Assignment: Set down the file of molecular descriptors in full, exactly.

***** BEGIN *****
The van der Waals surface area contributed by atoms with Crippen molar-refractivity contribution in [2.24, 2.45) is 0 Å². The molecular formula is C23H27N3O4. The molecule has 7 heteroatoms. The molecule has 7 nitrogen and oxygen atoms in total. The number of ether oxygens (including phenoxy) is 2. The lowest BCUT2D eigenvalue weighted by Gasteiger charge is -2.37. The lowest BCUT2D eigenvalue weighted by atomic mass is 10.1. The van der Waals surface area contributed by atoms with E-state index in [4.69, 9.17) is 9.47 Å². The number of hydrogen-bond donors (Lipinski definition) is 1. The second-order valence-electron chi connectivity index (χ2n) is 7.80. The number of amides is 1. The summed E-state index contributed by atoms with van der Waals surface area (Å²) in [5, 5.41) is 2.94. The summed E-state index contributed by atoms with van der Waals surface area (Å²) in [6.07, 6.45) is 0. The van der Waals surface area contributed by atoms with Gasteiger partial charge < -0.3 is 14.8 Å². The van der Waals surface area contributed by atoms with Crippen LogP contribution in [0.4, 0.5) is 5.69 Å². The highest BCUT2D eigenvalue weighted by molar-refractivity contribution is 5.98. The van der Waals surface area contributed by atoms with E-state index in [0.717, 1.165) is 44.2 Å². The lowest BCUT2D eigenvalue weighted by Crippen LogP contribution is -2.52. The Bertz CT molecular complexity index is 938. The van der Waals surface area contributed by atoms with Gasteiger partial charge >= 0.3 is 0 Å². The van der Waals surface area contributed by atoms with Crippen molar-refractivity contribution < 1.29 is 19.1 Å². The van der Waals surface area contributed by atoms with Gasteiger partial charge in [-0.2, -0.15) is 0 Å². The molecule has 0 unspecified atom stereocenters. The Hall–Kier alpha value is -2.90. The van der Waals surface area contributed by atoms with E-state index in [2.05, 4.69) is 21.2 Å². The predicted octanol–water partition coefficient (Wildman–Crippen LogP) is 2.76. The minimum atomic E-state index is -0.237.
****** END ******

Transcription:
The van der Waals surface area contributed by atoms with Crippen molar-refractivity contribution in [2.24, 2.45) is 0 Å². The molecular formula is C23H27N3O4. The molecule has 7 heteroatoms. The molecule has 7 nitrogen and oxygen atoms in total. The number of ether oxygens (including phenoxy) is 2. The lowest BCUT2D eigenvalue weighted by Gasteiger charge is -2.37. The lowest BCUT2D eigenvalue weighted by atomic mass is 10.1. The van der Waals surface area contributed by atoms with E-state index in [4.69, 9.17) is 9.47 Å². The number of hydrogen-bond donors (Lipinski definition) is 1. The second-order valence-electron chi connectivity index (χ2n) is 7.80. The number of amides is 1. The summed E-state index contributed by atoms with van der Waals surface area (Å²) in [5, 5.41) is 2.94. The summed E-state index contributed by atoms with van der Waals surface area (Å²) in [6.07, 6.45) is 0. The van der Waals surface area contributed by atoms with Gasteiger partial charge < -0.3 is 14.8 Å². The van der Waals surface area contributed by atoms with Crippen LogP contribution in [0.4, 0.5) is 5.69 Å². The highest BCUT2D eigenvalue weighted by molar-refractivity contribution is 5.98. The van der Waals surface area contributed by atoms with E-state index in [0.717, 1.165) is 44.2 Å². The lowest BCUT2D eigenvalue weighted by Crippen LogP contribution is -2.52. The Bertz CT molecular complexity index is 938. The van der Waals surface area contributed by atoms with Gasteiger partial charge >= 0.3 is 0 Å². The van der Waals surface area contributed by atoms with Crippen molar-refractivity contribution < 1.29 is 19.1 Å². The van der Waals surface area contributed by atoms with Gasteiger partial charge in [-0.2, -0.15) is 0 Å². The molecule has 0 unspecified atom stereocenters. The Hall–Kier alpha value is -2.90. The van der Waals surface area contributed by atoms with E-state index in [2.05, 4.69) is 21.2 Å². The predicted octanol–water partition coefficient (Wildman–Crippen LogP) is 2.76. The minimum atomic E-state index is -0.237.